The minimalist trend is more popular than ever, thanks to books like The Lifesaving Magic of Tidying Up: The Japanese Art of Decluttering and Organizing and The Little Book of Hygge: Danish Secrets to Happy Living, which emphasize the power of going small. Minimal decor is definitely pleasing to the eye, but science has shown that their recommendations can have a positive impact on health and happiness. Minimalism should be about structuring your space in the most efficient way for the way you live now.
You Need Fewer Things
Most people bring things into the home without giving it much thought. A dish is on sale at the grocery store, so you buy it. There’s a two-for-one sale, so you wind up with a few extra items. Eventually, most people find that their closets and cabinets are full. This is because of the thoughtlessness of consumption. Focusing on what your family needs will have you considering every purchase. It is also better for the environment not to become a hoarder of things.
How to end up with fewer things? Focus on not buying first, and decluttering second. It’s hard to declutter if you replace things as quickly as you get rid of them. For parents, this can be the hardest part. Parents are bombarded with things and the need for them in every store, and relatives tend to over-give. Families eventually appear on House Hunters because they claim to need a bigger playroom for their kids toys!
Reducing your exposure to products will help you stop buying things. Asking relatives to give experiences rather than things, especially as kids get older, will reduce your reliance on things. The leading experts on decluttering say you should think about everything that you bring into the home – if you aren’t in love with it, or it doesn’t fill an urgent need, then don’t buy it.
Focus on How You Live
Parents and children have a different lifestyle than single people, who have a different lifestyle than couples without children. If you want a minimalist interior, then first you need to think about what makes sense for how you live. In this way of conceptualizing minimalism, it’s not about how things look, it’s about how the home works for you. Let your life guide your decorating choices. If you are focused on sustainability, then consider only buying handmade things to isplay. If you want to prioritize the family, then have fewer things you need to take care of, and utilize your space for fun – not for storage.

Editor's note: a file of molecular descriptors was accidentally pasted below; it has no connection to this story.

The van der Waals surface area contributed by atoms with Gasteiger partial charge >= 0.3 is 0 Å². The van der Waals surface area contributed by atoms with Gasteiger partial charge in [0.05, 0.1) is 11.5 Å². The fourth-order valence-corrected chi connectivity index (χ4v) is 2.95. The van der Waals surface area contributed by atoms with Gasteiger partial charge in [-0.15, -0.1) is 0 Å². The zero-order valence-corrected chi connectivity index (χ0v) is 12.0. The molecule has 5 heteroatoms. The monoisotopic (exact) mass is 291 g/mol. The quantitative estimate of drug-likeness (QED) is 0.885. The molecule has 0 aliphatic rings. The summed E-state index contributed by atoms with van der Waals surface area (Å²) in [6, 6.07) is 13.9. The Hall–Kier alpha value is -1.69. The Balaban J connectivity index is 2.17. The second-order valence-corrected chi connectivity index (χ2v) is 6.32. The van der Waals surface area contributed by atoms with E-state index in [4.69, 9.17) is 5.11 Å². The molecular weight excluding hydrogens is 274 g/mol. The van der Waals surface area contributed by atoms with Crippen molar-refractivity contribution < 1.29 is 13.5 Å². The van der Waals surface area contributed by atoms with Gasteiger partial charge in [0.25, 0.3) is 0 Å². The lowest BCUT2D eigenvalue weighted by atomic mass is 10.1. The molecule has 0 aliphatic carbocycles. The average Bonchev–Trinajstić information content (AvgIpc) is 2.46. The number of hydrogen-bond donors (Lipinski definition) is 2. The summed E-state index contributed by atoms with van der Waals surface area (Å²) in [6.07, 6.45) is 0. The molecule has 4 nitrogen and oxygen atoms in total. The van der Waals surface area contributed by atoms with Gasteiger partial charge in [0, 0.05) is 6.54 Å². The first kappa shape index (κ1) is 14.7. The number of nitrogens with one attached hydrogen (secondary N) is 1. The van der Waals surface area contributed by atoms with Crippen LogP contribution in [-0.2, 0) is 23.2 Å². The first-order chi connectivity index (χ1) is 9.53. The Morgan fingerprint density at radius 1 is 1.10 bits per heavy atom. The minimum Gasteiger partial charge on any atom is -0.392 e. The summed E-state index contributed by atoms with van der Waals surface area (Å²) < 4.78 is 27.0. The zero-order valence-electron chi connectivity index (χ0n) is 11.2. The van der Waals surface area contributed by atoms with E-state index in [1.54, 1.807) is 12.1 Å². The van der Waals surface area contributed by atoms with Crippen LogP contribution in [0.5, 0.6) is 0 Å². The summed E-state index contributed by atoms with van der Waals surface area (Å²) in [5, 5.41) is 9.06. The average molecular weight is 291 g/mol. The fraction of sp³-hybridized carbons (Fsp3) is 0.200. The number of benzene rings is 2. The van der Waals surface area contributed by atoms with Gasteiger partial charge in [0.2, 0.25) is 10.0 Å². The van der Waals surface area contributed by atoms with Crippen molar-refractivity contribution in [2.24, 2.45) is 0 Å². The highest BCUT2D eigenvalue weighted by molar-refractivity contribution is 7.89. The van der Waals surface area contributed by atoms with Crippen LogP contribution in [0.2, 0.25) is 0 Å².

If you use the first step and only buy or keep what has meaning, then your decorating style will be much cleaner. You shouldn’t have to buy things to give yourself a more minimalist interior decorating style. Things that you keep because you love them, like personal artifacts and memorabilia, shouldn’t be stored away. Put them on display and use them as art. It’s not about creating a museum look, but about creating a context that gives your life meaning.
Tell Your Own Story
If you love your home and neighborhood, let that passion infuse your minimalist cred. Celebrate the things you love throughout your home. If you are an urban dweller, honor that by bringing the sights and smells of the city indoors. Invest in plants and outdoor seating, and focus on spending time out in the neighborhood rather than inside with your things. Use industrial materials that are keeping with the nature of your home.
Likewise, if you love living in the countryside, take your color pallette cues from what you see all around you. Incorporate rustic wood and raw stone as a mirror to the rural area that you prize. This doesn’t mean turning your entire home into a theme (leave those coastal lighthouse borders for someone else), it simply means thinking about the history of the era and incorporating textures and cues into your style.As you go through this process, your own style will be informed by where you live.